State Lawmaker Proposes Chemical Castration For Sex Offenders

An Oklahoma lawmaker is pushing to allow chemical castration of sex offenders.

Thursday, February 5th 2015, 10:37 pm

By: News 9

An Oklahoma lawmaker is pushing to allow chemical castration of sex offenders. The procedure is in effect in two other states and could be in Oklahoma before the end of the year.

This isn't the first time this idea has come up in Oklahoma. It's always been shot down, but some believe it could actually work.

The term sex offender stirs up disgust and maybe even the thought of castration. But it's not so farfetched.

Oklahoma Senator Mark Allen is pushing Senate Bill 671, and it deals with chemical castration of sex offenders.

The bill relates to violent sex offenders and states "A person who has been convicted of a sexually violent offense may, upon a first conviction and in addition to any other punishment provided by law, undergo part of conditions of release."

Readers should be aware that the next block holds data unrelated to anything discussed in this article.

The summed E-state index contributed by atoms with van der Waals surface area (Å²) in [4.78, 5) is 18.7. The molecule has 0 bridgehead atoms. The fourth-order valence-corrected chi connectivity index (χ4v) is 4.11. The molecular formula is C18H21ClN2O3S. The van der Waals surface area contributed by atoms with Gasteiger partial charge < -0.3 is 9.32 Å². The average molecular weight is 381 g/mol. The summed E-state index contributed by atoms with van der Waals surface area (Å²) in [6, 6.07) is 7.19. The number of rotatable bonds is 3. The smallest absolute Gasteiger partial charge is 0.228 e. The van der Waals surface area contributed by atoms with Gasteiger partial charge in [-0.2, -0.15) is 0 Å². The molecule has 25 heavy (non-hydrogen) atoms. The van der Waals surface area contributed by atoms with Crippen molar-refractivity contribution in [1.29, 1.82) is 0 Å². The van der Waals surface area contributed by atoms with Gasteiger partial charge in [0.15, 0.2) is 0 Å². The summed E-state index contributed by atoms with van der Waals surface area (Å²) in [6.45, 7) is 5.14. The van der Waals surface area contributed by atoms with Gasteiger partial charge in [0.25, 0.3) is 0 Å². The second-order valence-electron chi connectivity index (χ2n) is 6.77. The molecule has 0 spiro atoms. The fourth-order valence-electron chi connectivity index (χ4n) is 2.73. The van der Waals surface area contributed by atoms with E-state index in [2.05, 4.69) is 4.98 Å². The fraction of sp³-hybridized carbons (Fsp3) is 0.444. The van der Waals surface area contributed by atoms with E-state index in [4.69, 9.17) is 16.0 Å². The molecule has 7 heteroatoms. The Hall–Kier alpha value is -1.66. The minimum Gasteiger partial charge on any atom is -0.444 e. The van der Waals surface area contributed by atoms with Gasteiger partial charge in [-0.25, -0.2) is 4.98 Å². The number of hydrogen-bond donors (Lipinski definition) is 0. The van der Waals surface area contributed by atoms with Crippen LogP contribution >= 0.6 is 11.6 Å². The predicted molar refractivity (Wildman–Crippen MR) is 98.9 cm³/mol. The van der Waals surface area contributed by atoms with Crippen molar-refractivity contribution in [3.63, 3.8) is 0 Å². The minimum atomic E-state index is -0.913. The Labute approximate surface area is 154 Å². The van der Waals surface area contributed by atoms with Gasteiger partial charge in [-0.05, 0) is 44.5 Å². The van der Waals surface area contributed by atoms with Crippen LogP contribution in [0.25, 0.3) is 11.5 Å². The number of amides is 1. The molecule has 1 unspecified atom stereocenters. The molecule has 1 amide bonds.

It goes on to state after a second conviction an offender "shall be required" to undergo treatment.

Allen said he's studied the process in other states.

“The inmate has to go through counseling before going through the process,” Allen said. “I think they've had about a 90 percent success rate. If somebody wants an early release from prison they can go through the process.”

Attorney David Slane has represented more than 500 sex offenders, and believes chemical castration could work and has with some of his clients.

"I remember one in particular who told me he went to his doctor voluntarily, used this hormone therapy and as he said 'It cured me. I no longer have the thoughts. I no longer have the sex drive.' For years afterwards he had never reoffended. So to me that was proofs in the pudding. There may be something here,” Slane said.

Both Florida and California require mandatory chemical castration injections for repeat sex offenders.

“Offenders are in jail for a reason, and if there are any options for early release then this could be on of their options,” Allen said.

The bill has a long way to go, but if passed it could go into effect in November of this year.


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